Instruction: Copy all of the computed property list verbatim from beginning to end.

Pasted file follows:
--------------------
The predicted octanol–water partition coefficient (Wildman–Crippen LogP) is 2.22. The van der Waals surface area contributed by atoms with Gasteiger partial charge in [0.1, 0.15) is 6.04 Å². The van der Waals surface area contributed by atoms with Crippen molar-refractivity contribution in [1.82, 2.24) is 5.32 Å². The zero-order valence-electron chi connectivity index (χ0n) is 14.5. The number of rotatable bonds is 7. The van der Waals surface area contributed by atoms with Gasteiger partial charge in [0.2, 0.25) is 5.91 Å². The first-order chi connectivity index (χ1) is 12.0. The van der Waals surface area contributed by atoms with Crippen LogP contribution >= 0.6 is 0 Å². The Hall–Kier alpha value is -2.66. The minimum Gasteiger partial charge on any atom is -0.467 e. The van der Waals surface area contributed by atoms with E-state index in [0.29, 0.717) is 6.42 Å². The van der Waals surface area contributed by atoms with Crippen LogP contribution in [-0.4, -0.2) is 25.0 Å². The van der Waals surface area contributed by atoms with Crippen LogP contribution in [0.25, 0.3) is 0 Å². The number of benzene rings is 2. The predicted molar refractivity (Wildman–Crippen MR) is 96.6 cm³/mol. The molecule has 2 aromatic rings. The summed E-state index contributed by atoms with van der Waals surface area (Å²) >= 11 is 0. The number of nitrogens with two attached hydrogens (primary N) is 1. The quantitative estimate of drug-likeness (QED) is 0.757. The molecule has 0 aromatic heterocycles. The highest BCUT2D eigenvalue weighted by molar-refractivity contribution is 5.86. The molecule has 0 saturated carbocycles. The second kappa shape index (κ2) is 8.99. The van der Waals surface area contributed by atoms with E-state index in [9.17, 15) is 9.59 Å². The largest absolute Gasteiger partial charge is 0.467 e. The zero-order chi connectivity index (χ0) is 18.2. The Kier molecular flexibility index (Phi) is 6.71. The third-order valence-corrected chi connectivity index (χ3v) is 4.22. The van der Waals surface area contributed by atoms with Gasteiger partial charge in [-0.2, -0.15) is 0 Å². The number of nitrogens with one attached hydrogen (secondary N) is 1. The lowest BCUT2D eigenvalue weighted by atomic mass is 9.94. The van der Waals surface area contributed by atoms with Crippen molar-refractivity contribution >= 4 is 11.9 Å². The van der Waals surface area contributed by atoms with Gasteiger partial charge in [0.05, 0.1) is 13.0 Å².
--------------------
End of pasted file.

The predicted octanol–water partition coefficient (Wildman–Crippen LogP) is 2.22. The van der Waals surface area contributed by atoms with Gasteiger partial charge in [0.1, 0.15) is 6.04 Å². The van der Waals surface area contributed by atoms with Crippen molar-refractivity contribution in [1.82, 2.24) is 5.32 Å². The zero-order valence-electron chi connectivity index (χ0n) is 14.5. The number of rotatable bonds is 7. The van der Waals surface area contributed by atoms with Gasteiger partial charge in [0.2, 0.25) is 5.91 Å². The first-order chi connectivity index (χ1) is 12.0. The van der Waals surface area contributed by atoms with Crippen LogP contribution >= 0.6 is 0 Å². The Hall–Kier alpha value is -2.66. The minimum Gasteiger partial charge on any atom is -0.467 e. The van der Waals surface area contributed by atoms with E-state index in [0.29, 0.717) is 6.42 Å². The van der Waals surface area contributed by atoms with Crippen LogP contribution in [-0.4, -0.2) is 25.0 Å². The van der Waals surface area contributed by atoms with Crippen LogP contribution in [0.25, 0.3) is 0 Å². The number of benzene rings is 2. The predicted molar refractivity (Wildman–Crippen MR) is 96.6 cm³/mol. The molecule has 2 aromatic rings. The summed E-state index contributed by atoms with van der Waals surface area (Å²) >= 11 is 0. The number of nitrogens with two attached hydrogens (primary N) is 1. The quantitative estimate of drug-likeness (QED) is 0.757. The molecule has 0 aromatic heterocycles. The highest BCUT2D eigenvalue weighted by molar-refractivity contribution is 5.86. The molecule has 0 saturated carbocycles. The second kappa shape index (κ2) is 8.99. The van der Waals surface area contributed by atoms with E-state index in [9.17, 15) is 9.59 Å². The largest absolute Gasteiger partial charge is 0.467 e. The zero-order chi connectivity index (χ0) is 18.2. The Kier molecular flexibility index (Phi) is 6.71. The third-order valence-corrected chi connectivity index (χ3v) is 4.22. The van der Waals surface area contributed by atoms with Gasteiger partial charge in [-0.2, -0.15) is 0 Å². The number of nitrogens with one attached hydrogen (secondary N) is 1. The lowest BCUT2D eigenvalue weighted by atomic mass is 9.94. The van der Waals surface area contributed by atoms with Crippen molar-refractivity contribution >= 4 is 11.9 Å². The van der Waals surface area contributed by atoms with Gasteiger partial charge in [0.05, 0.1) is 13.0 Å².